With her final meeting as the student member of the Delaware City Schools Board of Education approaching, Mackenzie Collett said she’s grateful for the opportunity to represent the student body on the board.
Collett joined the board last summer and has attended meetings, given her input, and cast a symbolic vote for all board action taken since then.
It was during the two-week break last spring during the start of the COVID-19 pandemic in the United States when Collett learned she had been named the student board member.
Collett began her board responsibilities over the summer months, when the board was making decisions about how to return to school during the pandemic.
“I was excited for the opportunity to get to be that voice for the students,” Collett said. “It was also a little scary to move out of my comfort zone, but I was really glad I had the opportunity to be able to do that. … When it came to COVID, it wasn’t this clear unanimous yes or unanimous no. … It was definitely a heavy weight.”
Collett said she reached out to 100 students in the district during the summer months in order to properly and accurately give the school board a student’s perspective.
“I wasn’t just thinking about my perspective but the prospective from the students at Hayes,” she said.
Collett said that when school started, she wanted to have regular lunch periods where she was available for any student to talk to but said that plan was scrapped due to the pandemic, which caused Collett to use other methods to get input.
“I see five seniors all day,” Collett joked. “In terms of seeing people, it really is limited. Everything else I did online. It definitely has been unique.”
Collett said that what she did instead was contact five students from each grade at Hayes and “kind of put them on retainer.”
“I kind of went to them first and after those 20 kids, I would reach out besides that,” Collett said. “I had a lot of students reach out to me. I was really happy about that. I was excited they felt like they could share it with me.”
Collett said she appreciated the support her fellow students and the community gave her during her time on the board.
“It meant a lot,” Collett said. “After the meetings, I would rewatched them. I’d see the Facebook comments, good and bad. Always nice to see someone encouraging me or saying they appreciated what I was saying and the perspective I was bringing up. It encouraged me. It reminded me that it’s okay to not please everyone as long as I feel what I’m doing is right and I’m doing it in a polite and respectful way.”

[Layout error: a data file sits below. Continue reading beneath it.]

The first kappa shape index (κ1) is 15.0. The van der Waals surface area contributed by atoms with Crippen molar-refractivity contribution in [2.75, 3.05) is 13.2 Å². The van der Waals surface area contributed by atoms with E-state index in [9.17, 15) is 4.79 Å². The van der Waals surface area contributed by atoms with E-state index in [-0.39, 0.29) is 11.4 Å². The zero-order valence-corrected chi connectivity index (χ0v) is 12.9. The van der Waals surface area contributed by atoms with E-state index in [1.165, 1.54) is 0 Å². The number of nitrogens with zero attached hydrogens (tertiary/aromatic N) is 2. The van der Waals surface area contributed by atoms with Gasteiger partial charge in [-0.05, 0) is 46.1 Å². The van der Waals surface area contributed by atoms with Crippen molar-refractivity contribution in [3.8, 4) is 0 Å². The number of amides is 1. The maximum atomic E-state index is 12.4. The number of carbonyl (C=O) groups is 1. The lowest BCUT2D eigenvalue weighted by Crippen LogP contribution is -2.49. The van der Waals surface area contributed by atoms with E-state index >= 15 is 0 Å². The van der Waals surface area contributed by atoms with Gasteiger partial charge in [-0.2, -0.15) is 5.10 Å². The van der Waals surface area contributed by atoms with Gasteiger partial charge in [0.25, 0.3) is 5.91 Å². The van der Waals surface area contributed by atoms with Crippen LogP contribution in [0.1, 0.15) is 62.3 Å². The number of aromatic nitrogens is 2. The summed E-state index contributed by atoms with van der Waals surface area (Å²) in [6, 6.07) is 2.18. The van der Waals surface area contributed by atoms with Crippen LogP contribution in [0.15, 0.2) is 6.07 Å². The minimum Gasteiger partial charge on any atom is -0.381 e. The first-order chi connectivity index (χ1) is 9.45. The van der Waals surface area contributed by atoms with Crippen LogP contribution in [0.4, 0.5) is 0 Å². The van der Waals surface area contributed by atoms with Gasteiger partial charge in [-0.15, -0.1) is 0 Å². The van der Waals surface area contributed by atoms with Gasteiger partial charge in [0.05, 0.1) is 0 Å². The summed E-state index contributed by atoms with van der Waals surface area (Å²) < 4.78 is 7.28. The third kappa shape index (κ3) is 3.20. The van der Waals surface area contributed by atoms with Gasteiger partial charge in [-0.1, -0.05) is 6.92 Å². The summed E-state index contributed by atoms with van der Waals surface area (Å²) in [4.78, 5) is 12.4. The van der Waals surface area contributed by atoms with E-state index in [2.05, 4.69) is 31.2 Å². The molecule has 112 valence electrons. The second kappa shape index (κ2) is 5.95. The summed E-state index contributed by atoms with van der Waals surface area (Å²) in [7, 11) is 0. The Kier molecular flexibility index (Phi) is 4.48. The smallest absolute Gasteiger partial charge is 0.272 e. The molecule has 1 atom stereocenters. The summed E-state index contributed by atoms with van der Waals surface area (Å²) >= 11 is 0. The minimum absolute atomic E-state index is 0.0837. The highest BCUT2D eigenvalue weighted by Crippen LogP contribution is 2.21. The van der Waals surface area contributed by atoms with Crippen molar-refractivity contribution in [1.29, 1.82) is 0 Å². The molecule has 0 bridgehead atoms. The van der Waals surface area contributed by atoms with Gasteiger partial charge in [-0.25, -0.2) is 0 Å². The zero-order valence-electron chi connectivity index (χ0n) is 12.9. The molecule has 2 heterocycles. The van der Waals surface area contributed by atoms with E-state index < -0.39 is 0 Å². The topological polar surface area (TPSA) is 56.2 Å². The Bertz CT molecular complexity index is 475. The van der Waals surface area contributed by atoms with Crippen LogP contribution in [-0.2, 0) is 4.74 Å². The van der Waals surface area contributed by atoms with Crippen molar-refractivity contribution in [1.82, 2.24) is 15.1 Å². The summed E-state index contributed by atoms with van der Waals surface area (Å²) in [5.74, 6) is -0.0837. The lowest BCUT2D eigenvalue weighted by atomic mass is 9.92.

Collett said that although she’s very confident, the feedback from board meetings could be “a little overwhelming.”
Collett, who graduated from Hayes High School at the school’s commencement ceremony on May 22, added her senior year had “definitely been interesting.”
“(Senior year was) nothing like I expected,” she said. “I really feel like (those big moments) didn’t happen, but I also don’t think it was a complete let down, either. … Very appreciative of the school for holding senior prom event and graduation.”
Collett said the smaller class sizes from the hybrid learning model also had their advantages.
“In terms of my education, I think I got a more personalized education than I ever had before,” Collett said. “I asked more questions, I got more engagement, and I got more time with my teacher. … I was still able to enjoy my time because my teachers were so understanding of the situation and made the most of it.”
Collett said she attended classes at Hayes and Columbus State University during her senior year, and the experience helped her get ready for college.
“I really do feel prepared for college,” Collett said. “Considering the circumstances, I’m very thankful for all that Delaware City Schools has done.”
Collett said she now has experience and practice creating her own schedule and pacing herself through school work.
“This year has allowed me to gain a lot of skills,” she said.
Collett will be attending the University of Cincinnati Honors College to major in political science, and she is duel enrolled in the University of Cincinnati Law School to study public interest law. Collett said she aims to have both degrees in six years.
After college, Collett added she hopes to work for The Innocence Project, Southern Poverty Law Project, or the ACLU. Her ultimate goal is to become an appellate court justice
Collett will attend her final board meeting on June 7 along with incoming student board member Katie Hejmanowski, who will be sworn in at the June 21 meeting.
“I’m so thankful for Delaware City Schools for providing students with this opportunity,” Collett said. “It’s something I wish more schools would utilize. Just the fact that they are offering it means a lot to me. I’m really thankful to the community for being patient with me.”
Glenn Battishill can be reached at 740-413-0903 or on Twitter @BattishillDG.